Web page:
Researchers in Italy are investigating the effect of atmospheric platinum group elements (PGEs)—increasing in concentration due to the increased numbers of catalytic converters—on human enzymatic systems and antioxidants.
Claudio Botrè of the University of Rome and Alessandro Alimonti of the Italian National Institute of Health in Rome and their colleagues published preliminary data in the International Journal of Environment and Health.
Concentrations of Platinum Group Elements (PGE) (Pt, Rh, Pd and Ir) in the atmosphere of urban areas are increasing as a result of their release from the automotive catalytic converters and their adsorption in the particulate material. The PGE’s catalytic activity is therefore extended outside the vehicle systems.
The team analysed air particulate samples collected from two busy sites in Rome over the winter of 2004-2005. Using mass spectrometry to determine the chemical constituents of the samples, they confirmed that vehicle exhaust, as opposed to hospital incinerators and industrial sites, are the main source of platinum and related metals in the urban environment.
The researchers also confirmed the findings of an earlier study that suggests that platinum is present in vehicular pollution at four times the level of rhodium. The environmental evaluation of iridium used in catalytic converters provides the first benchmark for this pollutant as no detailed tests have been carried out previously.
In terms of public health, the researchers then looked at the way the platinum group metals interact with the natural antioxidant, vitamin C (ascorbic acid) and with a compound occurring in every human cell as a product of metabolic processes, the reduced form of nicotinamide adenine dinucleotide (NADH). They hoped to determine whether the metals from catalytic converters that have entered the atmosphere and been adsorbed on pollutant particles which can be breathed in could ultimately have a detrimental effect on health.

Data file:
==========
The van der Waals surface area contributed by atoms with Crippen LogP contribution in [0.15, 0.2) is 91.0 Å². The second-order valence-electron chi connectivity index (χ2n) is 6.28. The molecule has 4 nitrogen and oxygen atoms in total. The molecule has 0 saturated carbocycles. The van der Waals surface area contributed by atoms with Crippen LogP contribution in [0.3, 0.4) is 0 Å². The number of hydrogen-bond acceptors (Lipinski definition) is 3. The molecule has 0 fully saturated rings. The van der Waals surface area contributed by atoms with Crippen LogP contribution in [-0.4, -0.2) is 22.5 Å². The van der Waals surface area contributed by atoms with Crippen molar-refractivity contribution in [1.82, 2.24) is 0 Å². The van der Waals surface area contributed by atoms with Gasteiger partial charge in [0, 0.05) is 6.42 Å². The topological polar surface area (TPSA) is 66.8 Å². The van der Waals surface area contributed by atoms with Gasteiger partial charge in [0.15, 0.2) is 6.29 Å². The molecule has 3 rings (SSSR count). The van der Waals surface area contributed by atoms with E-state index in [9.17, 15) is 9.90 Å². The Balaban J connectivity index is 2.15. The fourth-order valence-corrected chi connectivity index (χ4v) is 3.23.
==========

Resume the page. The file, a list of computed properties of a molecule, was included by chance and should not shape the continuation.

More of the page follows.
They used an electrochemical method to investigate how the platinum group metals from their particulate samples reacted with ascorbic acid and NADH. Preliminary findings from in vitro testing suggests that these metals can trigger deleterious reactions that decrease the amount of these molecules. Further investigation is required to determine the body’s response.
The researchers suggest that the emerging problem of platinum metal pollution must be considered in evaluating the benefits of vehicle catalytic converters. The researchers also suggest that closer monitoring of increasing levels of catalytic metals in urban pollution is a matter of urgency. Epidemiological studies of the health effects on children of these metals are under way elsewhere with metal content in urine samples providing a straightforward method of monitoring exposure levels.
“Automotive catalytic converters and environmental pollution: role of the platinum group elements in the redox reactions and free radicals production”; Claudio Botrè, Marina Tosi, Franco Mazzei, Beatrice Bocca, Francesco Petrucci, Alessandro Alimonti; International Journal of Environment and Health 2007 - Vol. 1, No.1, pp. 142 - 152 DOI: 10.1504/IJENVH.2007.012229